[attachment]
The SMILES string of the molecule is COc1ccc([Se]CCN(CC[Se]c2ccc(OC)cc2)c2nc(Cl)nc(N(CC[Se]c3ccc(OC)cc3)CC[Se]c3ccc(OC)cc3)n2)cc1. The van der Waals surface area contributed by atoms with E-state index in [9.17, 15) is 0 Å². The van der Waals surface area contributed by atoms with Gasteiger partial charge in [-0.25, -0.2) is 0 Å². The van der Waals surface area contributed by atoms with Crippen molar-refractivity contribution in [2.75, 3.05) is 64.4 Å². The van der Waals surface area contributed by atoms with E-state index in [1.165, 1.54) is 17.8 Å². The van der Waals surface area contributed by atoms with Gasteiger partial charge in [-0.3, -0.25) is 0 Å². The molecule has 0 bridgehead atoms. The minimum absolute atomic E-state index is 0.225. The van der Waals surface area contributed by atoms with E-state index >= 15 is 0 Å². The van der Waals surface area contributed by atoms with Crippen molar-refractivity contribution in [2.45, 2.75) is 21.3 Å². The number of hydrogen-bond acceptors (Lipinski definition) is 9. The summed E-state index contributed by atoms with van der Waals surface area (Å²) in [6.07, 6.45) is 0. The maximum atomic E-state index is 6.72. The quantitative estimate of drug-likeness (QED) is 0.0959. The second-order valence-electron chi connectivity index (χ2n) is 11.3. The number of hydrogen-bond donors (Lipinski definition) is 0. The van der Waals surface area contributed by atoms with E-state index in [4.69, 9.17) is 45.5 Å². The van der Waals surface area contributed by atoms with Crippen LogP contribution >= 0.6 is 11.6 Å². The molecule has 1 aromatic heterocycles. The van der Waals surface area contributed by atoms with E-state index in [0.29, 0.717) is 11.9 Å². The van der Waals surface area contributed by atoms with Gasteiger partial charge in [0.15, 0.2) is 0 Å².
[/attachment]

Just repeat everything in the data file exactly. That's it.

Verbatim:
The SMILES string of the molecule is COc1ccc([Se]CCN(CC[Se]c2ccc(OC)cc2)c2nc(Cl)nc(N(CC[Se]c3ccc(OC)cc3)CC[Se]c3ccc(OC)cc3)n2)cc1. The van der Waals surface area contributed by atoms with E-state index in [9.17, 15) is 0 Å². The van der Waals surface area contributed by atoms with Gasteiger partial charge in [-0.25, -0.2) is 0 Å². The van der Waals surface area contributed by atoms with Crippen molar-refractivity contribution in [2.75, 3.05) is 64.4 Å². The van der Waals surface area contributed by atoms with E-state index in [1.165, 1.54) is 17.8 Å². The van der Waals surface area contributed by atoms with Gasteiger partial charge in [-0.3, -0.25) is 0 Å². The molecule has 0 bridgehead atoms. The minimum absolute atomic E-state index is 0.225. The van der Waals surface area contributed by atoms with E-state index >= 15 is 0 Å². The van der Waals surface area contributed by atoms with Crippen molar-refractivity contribution in [2.45, 2.75) is 21.3 Å². The number of hydrogen-bond acceptors (Lipinski definition) is 9. The summed E-state index contributed by atoms with van der Waals surface area (Å²) in [6.07, 6.45) is 0. The maximum atomic E-state index is 6.72. The quantitative estimate of drug-likeness (QED) is 0.0959. The second-order valence-electron chi connectivity index (χ2n) is 11.3. The number of hydrogen-bond donors (Lipinski definition) is 0. The van der Waals surface area contributed by atoms with E-state index in [4.69, 9.17) is 45.5 Å². The van der Waals surface area contributed by atoms with Crippen LogP contribution >= 0.6 is 11.6 Å². The molecule has 1 aromatic heterocycles. The van der Waals surface area contributed by atoms with E-state index in [0.29, 0.717) is 11.9 Å². The van der Waals surface area contributed by atoms with Gasteiger partial charge in [0.15, 0.2) is 0 Å².